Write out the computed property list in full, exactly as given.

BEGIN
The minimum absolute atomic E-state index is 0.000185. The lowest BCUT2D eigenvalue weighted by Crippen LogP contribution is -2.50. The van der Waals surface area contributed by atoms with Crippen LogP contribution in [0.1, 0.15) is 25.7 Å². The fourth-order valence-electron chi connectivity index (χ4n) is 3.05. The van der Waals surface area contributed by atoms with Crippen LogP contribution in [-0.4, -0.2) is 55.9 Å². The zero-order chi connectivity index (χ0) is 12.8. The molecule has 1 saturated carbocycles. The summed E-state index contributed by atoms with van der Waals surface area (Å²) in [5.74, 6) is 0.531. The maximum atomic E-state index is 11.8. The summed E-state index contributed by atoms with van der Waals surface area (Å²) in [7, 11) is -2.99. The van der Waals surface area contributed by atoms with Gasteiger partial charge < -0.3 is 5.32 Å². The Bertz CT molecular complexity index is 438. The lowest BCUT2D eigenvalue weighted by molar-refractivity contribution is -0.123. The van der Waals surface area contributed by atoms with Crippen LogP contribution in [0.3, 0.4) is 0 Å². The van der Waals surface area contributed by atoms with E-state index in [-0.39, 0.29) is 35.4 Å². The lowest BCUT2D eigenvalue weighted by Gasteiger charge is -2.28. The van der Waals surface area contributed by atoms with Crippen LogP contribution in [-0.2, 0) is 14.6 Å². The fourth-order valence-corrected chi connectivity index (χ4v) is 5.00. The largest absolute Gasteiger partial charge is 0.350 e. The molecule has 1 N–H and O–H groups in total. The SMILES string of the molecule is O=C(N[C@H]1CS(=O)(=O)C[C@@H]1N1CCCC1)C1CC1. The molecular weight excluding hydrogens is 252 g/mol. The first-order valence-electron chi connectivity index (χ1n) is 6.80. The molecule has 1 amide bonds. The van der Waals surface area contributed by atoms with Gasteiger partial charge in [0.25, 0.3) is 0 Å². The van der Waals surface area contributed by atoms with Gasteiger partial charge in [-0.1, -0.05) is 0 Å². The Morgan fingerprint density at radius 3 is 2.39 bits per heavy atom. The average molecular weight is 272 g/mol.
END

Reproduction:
The minimum absolute atomic E-state index is 0.000185. The lowest BCUT2D eigenvalue weighted by Crippen LogP contribution is -2.50. The van der Waals surface area contributed by atoms with Crippen LogP contribution in [0.1, 0.15) is 25.7 Å². The fourth-order valence-electron chi connectivity index (χ4n) is 3.05. The van der Waals surface area contributed by atoms with Crippen LogP contribution in [-0.4, -0.2) is 55.9 Å². The zero-order chi connectivity index (χ0) is 12.8. The molecule has 1 saturated carbocycles. The summed E-state index contributed by atoms with van der Waals surface area (Å²) in [5.74, 6) is 0.531. The maximum atomic E-state index is 11.8. The summed E-state index contributed by atoms with van der Waals surface area (Å²) in [7, 11) is -2.99. The van der Waals surface area contributed by atoms with Gasteiger partial charge < -0.3 is 5.32 Å². The Bertz CT molecular complexity index is 438. The lowest BCUT2D eigenvalue weighted by molar-refractivity contribution is -0.123. The van der Waals surface area contributed by atoms with Crippen LogP contribution in [0.3, 0.4) is 0 Å². The van der Waals surface area contributed by atoms with E-state index in [-0.39, 0.29) is 35.4 Å². The lowest BCUT2D eigenvalue weighted by Gasteiger charge is -2.28. The van der Waals surface area contributed by atoms with Crippen LogP contribution in [-0.2, 0) is 14.6 Å². The fourth-order valence-corrected chi connectivity index (χ4v) is 5.00. The largest absolute Gasteiger partial charge is 0.350 e. The molecule has 1 N–H and O–H groups in total. The SMILES string of the molecule is O=C(N[C@H]1CS(=O)(=O)C[C@@H]1N1CCCC1)C1CC1. The molecular weight excluding hydrogens is 252 g/mol. The first-order valence-electron chi connectivity index (χ1n) is 6.80. The molecule has 1 amide bonds. The van der Waals surface area contributed by atoms with Gasteiger partial charge in [0.25, 0.3) is 0 Å². The van der Waals surface area contributed by atoms with Gasteiger partial charge in [-0.1, -0.05) is 0 Å². The Morgan fingerprint density at radius 3 is 2.39 bits per heavy atom. The average molecular weight is 272 g/mol.